Wednesday, August 25, 2010

The metalepsis of immunity and autoimmunity

Levi has a nice post in response to my post on Luhmann. It does a good job of explaining a bit more of the back ground on issues like risk, systems/environment, immunity, etc. However, it has also made me think that a longer post on immunity and autoimmunity might be needed over here.

For me, as well as for many other thinkers, the issues of biopolitics are bound up with the issues of immunity. For example, in Foucault we are given schematics of power that correlate to responses of disease. So, Foucault explains that responses to leprosy elucidate sovereign power, responses to plague elucidate disciplinary power, and responses to smallpox elucidate governmentality and biopower.[1] But something else emerges in Derrida[2] and in Esposito[3], rather than responses to certain diseases being models or instances of different logics of power, immunity becomes a way of thinking the social itself, a metaphor or map for community and violence. Esposito warns us that in Derrida's formulation of immunity, there seems to be no space (or only an infinitesimal space) between immunity and autoimmunity. I think this is why Esposito turns more and more to Luhmann, for whom immunity provides both a positive and negative influence on a system.
However, as Miller points out (after prompting from Mitchell) in For Derrida, autoimmunity is a "figure of a figure" (p. 124), or a metalepsis. What does that mean? Well, it means that the concept of immunity isn't particularly a natural one, but already a metaphor used to understand the way particular systems of our bodies work. In this case, I really suggest Donna Haraway's "The Biopolitics of Postmodern Bodies"[4] and Ed Cohen's A Body Worth Defending. In Haraway's case you get an interesting story about the way certain discourses of the immune system work within the coordinates of a military-industrial complex. In Cohen you receive a longer work about how the very idea of immunity and self-defense (two different historical concepts, as Cohen points out) arise and go on to explain the notion of the way the body protects itself. This all means that certain societal arrangements became a figure for understanding the body, and that certain ways the body regulates itself has become a figure for understanding society.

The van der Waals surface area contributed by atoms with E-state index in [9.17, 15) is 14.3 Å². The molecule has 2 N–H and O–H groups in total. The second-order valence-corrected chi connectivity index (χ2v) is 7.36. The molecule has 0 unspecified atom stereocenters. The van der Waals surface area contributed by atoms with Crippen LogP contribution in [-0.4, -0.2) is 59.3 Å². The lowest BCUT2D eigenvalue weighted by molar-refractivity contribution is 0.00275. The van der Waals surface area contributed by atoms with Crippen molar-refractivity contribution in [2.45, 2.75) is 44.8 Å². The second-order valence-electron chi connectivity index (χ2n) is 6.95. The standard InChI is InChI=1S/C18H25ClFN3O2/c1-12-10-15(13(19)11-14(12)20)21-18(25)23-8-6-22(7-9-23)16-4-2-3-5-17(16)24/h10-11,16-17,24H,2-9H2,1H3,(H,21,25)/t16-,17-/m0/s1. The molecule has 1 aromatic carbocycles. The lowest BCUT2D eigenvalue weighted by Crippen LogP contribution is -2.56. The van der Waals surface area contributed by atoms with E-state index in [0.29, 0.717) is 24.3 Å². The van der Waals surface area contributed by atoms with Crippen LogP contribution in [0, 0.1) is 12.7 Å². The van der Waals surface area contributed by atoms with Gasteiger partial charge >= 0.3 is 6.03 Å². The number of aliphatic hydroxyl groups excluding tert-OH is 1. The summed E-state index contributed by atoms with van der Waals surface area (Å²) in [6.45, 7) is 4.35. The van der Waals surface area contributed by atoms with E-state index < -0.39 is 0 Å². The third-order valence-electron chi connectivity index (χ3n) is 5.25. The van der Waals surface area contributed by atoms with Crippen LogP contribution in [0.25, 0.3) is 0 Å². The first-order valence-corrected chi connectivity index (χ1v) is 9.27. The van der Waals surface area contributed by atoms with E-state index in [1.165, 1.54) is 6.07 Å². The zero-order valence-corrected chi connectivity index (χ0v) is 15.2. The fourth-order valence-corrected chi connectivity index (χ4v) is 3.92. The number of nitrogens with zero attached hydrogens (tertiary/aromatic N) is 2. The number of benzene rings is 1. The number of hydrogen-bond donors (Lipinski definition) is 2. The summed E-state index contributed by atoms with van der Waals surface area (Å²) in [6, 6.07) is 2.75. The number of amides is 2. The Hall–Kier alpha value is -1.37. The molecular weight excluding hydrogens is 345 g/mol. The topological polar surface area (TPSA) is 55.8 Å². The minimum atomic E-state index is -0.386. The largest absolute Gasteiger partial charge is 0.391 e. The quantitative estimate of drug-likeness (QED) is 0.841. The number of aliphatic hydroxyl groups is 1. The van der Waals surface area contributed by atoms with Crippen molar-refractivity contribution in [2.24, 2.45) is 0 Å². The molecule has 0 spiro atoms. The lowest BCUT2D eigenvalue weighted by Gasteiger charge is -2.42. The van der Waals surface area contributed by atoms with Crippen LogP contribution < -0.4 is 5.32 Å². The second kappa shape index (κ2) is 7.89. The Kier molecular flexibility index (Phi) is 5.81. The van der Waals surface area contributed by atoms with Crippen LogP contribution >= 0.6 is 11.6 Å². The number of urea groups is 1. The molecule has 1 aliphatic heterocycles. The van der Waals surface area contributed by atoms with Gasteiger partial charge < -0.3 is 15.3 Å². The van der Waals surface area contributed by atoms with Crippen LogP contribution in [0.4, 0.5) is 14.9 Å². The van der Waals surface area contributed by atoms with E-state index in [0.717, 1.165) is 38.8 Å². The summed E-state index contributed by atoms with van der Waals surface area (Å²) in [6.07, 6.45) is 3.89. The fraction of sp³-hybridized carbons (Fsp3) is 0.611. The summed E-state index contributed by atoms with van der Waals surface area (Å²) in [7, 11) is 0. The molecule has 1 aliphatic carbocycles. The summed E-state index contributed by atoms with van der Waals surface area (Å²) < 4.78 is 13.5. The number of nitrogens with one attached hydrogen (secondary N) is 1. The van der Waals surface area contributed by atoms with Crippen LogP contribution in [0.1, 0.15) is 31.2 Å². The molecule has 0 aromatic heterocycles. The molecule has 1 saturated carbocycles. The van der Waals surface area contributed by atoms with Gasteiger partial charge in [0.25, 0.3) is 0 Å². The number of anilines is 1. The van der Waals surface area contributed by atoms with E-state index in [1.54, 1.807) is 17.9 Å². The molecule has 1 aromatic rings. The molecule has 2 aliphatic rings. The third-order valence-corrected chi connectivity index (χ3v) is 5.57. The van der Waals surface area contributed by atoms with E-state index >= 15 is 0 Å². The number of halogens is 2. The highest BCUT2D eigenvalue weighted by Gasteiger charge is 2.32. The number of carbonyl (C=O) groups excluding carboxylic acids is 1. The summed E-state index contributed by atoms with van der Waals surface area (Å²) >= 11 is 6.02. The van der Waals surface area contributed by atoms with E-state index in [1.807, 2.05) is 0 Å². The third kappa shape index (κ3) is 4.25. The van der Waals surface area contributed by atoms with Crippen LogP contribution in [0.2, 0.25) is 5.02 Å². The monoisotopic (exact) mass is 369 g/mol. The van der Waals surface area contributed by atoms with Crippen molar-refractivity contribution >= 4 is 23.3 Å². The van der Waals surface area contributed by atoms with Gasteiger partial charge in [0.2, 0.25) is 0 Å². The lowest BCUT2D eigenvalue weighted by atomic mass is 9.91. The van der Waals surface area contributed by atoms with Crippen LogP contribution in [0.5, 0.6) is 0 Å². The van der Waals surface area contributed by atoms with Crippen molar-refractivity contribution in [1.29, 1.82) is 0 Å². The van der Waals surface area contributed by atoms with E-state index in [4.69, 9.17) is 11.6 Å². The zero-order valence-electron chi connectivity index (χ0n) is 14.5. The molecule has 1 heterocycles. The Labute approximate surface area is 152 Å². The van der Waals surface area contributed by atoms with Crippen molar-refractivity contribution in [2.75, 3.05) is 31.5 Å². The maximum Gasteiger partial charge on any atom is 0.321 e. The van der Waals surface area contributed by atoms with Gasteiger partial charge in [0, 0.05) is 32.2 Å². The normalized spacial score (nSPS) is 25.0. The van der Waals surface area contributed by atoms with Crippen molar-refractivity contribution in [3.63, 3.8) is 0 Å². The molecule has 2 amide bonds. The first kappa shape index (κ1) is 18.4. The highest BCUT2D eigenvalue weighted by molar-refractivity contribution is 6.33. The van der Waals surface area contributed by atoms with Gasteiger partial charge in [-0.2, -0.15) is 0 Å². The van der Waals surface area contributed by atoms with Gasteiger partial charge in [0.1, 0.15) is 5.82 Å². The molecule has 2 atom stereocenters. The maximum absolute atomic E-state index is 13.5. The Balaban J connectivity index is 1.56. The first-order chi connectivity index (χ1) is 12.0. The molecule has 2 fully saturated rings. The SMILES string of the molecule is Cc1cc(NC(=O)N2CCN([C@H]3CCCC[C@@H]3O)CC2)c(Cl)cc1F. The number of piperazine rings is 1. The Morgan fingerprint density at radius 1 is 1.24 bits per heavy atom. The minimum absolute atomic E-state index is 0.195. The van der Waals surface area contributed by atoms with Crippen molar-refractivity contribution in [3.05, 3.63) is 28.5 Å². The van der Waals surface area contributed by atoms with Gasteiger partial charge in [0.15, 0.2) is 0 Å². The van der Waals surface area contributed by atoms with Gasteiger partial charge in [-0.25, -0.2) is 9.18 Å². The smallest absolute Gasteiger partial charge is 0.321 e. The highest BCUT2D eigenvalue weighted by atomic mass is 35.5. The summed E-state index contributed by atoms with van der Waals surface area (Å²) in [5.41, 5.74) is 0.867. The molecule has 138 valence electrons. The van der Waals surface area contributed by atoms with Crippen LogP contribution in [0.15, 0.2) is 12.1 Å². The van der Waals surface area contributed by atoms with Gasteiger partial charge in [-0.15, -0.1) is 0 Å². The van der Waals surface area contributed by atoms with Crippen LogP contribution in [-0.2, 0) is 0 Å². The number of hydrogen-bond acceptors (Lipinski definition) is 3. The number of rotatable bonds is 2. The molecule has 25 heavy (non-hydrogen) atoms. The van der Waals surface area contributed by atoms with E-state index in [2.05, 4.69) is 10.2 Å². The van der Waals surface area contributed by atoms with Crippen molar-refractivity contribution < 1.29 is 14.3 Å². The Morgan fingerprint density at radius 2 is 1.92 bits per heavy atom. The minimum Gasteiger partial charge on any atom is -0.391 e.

This metalepsis of immunity is something we have to grapple with if we want to seriously understand the concept of immunity. This becomes all the more true if so much is suppose to depend on this issue of immunity; questions of killable and protected, of community and estrangement, of self and other.

[1] See Discipline and Punish and Abnormal for the first two examples. The smallpox example is in Security, Territory, Population.
[2] The major texts that Derrida deals with immunity are "Faith and Knowledge", in Philosophy in a Time of Terror, and in Rogues [Thanks to Matt for reminding me]. Hagglund's Radical Atheism is rightly mentioned as a great source on this concept, but I also suggest J. Hillis Miller's For Derrida and W.J. Thomas Mitchell's "Picturing Terror".
[3] Esposito's notions on immunity is worked out in his trilogy Immunitas, Communitas, and Bios. Also in his most recent book, Third Person.
[4] Haraway's work provides a nice contrast to Derrida, as well. Derrida's concern is the way that immunity slips into auto-immunity, but Haraway's essay is provoked by the death of a close friend who died of AIDS (immuno-suppression, not autoimmunity). Also, she has an interesting footnote where she observes that obsession with autoimmunity seems to come at the cost of concerns over things like parasites, which leads us to not "take responsibility for the differences and inequalities of sickness globally." (p. 252, n. 2)